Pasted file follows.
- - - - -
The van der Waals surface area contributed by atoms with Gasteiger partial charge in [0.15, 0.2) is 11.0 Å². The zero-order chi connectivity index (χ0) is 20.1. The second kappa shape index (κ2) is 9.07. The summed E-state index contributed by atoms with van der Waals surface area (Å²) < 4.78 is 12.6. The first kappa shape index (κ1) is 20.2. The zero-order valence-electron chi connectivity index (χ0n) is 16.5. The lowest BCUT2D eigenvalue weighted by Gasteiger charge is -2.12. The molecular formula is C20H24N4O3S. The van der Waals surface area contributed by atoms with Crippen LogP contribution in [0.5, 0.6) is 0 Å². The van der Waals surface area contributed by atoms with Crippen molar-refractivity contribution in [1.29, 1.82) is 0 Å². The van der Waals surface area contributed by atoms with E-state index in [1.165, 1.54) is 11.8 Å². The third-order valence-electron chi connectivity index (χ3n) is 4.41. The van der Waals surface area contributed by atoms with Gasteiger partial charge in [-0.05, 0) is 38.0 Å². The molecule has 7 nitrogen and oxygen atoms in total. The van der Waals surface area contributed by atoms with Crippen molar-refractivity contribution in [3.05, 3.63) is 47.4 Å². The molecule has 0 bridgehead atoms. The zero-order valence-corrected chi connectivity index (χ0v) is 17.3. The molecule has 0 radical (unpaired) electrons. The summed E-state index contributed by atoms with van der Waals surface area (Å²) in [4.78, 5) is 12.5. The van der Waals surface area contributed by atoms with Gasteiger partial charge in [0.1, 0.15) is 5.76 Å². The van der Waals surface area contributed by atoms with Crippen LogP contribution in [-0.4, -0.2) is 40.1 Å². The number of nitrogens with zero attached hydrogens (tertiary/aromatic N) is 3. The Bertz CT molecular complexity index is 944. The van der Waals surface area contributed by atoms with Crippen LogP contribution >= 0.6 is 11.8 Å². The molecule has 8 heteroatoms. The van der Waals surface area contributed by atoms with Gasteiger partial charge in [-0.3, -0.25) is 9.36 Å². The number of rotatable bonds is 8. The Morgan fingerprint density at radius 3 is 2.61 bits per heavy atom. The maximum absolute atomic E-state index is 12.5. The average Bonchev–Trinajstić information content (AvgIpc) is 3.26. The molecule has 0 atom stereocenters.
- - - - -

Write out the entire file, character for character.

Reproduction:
The van der Waals surface area contributed by atoms with Gasteiger partial charge in [0.15, 0.2) is 11.0 Å². The zero-order chi connectivity index (χ0) is 20.1. The second kappa shape index (κ2) is 9.07. The summed E-state index contributed by atoms with van der Waals surface area (Å²) < 4.78 is 12.6. The first kappa shape index (κ1) is 20.2. The zero-order valence-electron chi connectivity index (χ0n) is 16.5. The lowest BCUT2D eigenvalue weighted by Gasteiger charge is -2.12. The molecular formula is C20H24N4O3S. The van der Waals surface area contributed by atoms with Crippen LogP contribution in [0.5, 0.6) is 0 Å². The van der Waals surface area contributed by atoms with Crippen molar-refractivity contribution in [1.29, 1.82) is 0 Å². The van der Waals surface area contributed by atoms with E-state index in [1.165, 1.54) is 11.8 Å². The third-order valence-electron chi connectivity index (χ3n) is 4.41. The van der Waals surface area contributed by atoms with Gasteiger partial charge in [-0.05, 0) is 38.0 Å². The molecule has 7 nitrogen and oxygen atoms in total. The van der Waals surface area contributed by atoms with Crippen molar-refractivity contribution in [3.05, 3.63) is 47.4 Å². The molecule has 0 bridgehead atoms. The zero-order valence-corrected chi connectivity index (χ0v) is 17.3. The molecule has 0 radical (unpaired) electrons. The summed E-state index contributed by atoms with van der Waals surface area (Å²) in [4.78, 5) is 12.5. The van der Waals surface area contributed by atoms with Gasteiger partial charge in [0.1, 0.15) is 5.76 Å². The van der Waals surface area contributed by atoms with Crippen LogP contribution in [-0.4, -0.2) is 40.1 Å². The number of nitrogens with zero attached hydrogens (tertiary/aromatic N) is 3. The Bertz CT molecular complexity index is 944. The van der Waals surface area contributed by atoms with Crippen LogP contribution >= 0.6 is 11.8 Å². The molecule has 8 heteroatoms. The van der Waals surface area contributed by atoms with Gasteiger partial charge in [-0.3, -0.25) is 9.36 Å². The number of rotatable bonds is 8. The Morgan fingerprint density at radius 3 is 2.61 bits per heavy atom. The maximum absolute atomic E-state index is 12.5. The average Bonchev–Trinajstić information content (AvgIpc) is 3.26. The molecule has 0 atom stereocenters.